ACA makes provisions for preventing cavities, gum disease
SUMMARY: For the millions affected by the Patient Protection and Affordable Care Act, one change that's been buried under all the political news is that the law mandates more preventative oral care.
Posted: July 19, 2012
Now that the U.S. Supreme Court has upheld most of the 2010 Patient Protection and Affordable Care Act, or ACA, many folks may be wondering if this law will affect their oral healthcare coverage. Well, it does. In fact, the ACA makes specific provisions to help lower the national rates of tooth decay, gum disease and even oral cancers.
If you don't recall hearing this on the news, you're not alone. The ACA has been buried in such an avalanche of political discussion that many pundits are only just now picking their way through the bill's lesser-known parts.
One of these is Section 4102, a portion of the ACA so overlooked that Kaiser Health News included it in its list of "10 Things You Didn't Know Were In The Affordable Care Act."
What is Section 4102? Well, it's the slice of the ACA that aims to reduce the prevalence of gum disease and cavities.
The text of this section states that the Secretary of the Department of Health and Human Services (HHS) will "establish a five-year national, public education campaign...that is focused on oral healthcare prevention and education, including prevention of oral disease such as early-childhood and other caries, periodontal disease and oral cancer."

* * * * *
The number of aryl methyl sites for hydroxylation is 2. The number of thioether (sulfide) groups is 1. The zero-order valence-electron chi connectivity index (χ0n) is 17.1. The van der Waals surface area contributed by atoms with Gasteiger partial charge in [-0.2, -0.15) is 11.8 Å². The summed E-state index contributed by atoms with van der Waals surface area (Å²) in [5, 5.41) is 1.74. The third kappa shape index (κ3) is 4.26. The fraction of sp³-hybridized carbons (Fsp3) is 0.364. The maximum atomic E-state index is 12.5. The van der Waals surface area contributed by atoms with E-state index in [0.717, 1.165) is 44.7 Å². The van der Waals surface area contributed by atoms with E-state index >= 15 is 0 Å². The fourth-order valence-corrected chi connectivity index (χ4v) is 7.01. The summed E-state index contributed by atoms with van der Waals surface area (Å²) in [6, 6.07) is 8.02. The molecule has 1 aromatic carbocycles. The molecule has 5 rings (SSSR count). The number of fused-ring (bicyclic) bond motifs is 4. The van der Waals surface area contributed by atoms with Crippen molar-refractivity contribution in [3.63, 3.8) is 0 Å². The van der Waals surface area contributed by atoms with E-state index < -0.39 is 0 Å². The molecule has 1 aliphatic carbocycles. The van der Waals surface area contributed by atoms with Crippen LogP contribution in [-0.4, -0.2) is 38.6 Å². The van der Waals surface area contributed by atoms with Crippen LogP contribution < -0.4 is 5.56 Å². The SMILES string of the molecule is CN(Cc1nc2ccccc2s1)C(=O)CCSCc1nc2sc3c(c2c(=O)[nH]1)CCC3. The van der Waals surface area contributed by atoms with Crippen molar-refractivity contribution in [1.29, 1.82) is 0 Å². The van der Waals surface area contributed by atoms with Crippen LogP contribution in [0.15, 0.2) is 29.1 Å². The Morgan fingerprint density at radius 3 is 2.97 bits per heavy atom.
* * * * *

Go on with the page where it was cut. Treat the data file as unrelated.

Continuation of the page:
Sec. 4012 also mandates that the HHS will "utilize science-based strategies to convey oral health prevention messages that include, but are not limited to, community water fluoridation and dental sealants."
So what does this mean? Among other things, the federal government will soon start a public education campaign that will stress how terrible tooth decay and gum disease are, while explaining how easy it can be to prevent these conditions.
How to maintain a healthy mouth
It really isn't all that hard, as long as you use specialty breath freshening products. For a start, brushing your teeth with an oxygenating toothpaste can target bad-breath-causing bacteria and make you less likely to get cavities.
Using a specialty tongue scraper can target more microbes and dead cells, while a periotherapy rinse neutralizes the microorganisms that hunker down around the gums.
Finally, oral care probiotics can replace odor-causing bacteria with other, less harmful strains, changing your oral ecosystem for the better and making it harder for cavity-causing critters to reinvade your mouth.
* These statements have not been evaluated by the Food and Drug Administration. This product is not intended to diagnose, treat, cure, or prevent any disease. Please Note: The material on this site is provided for informational purposes only. Always consult your health care professional before beginning any new therapy.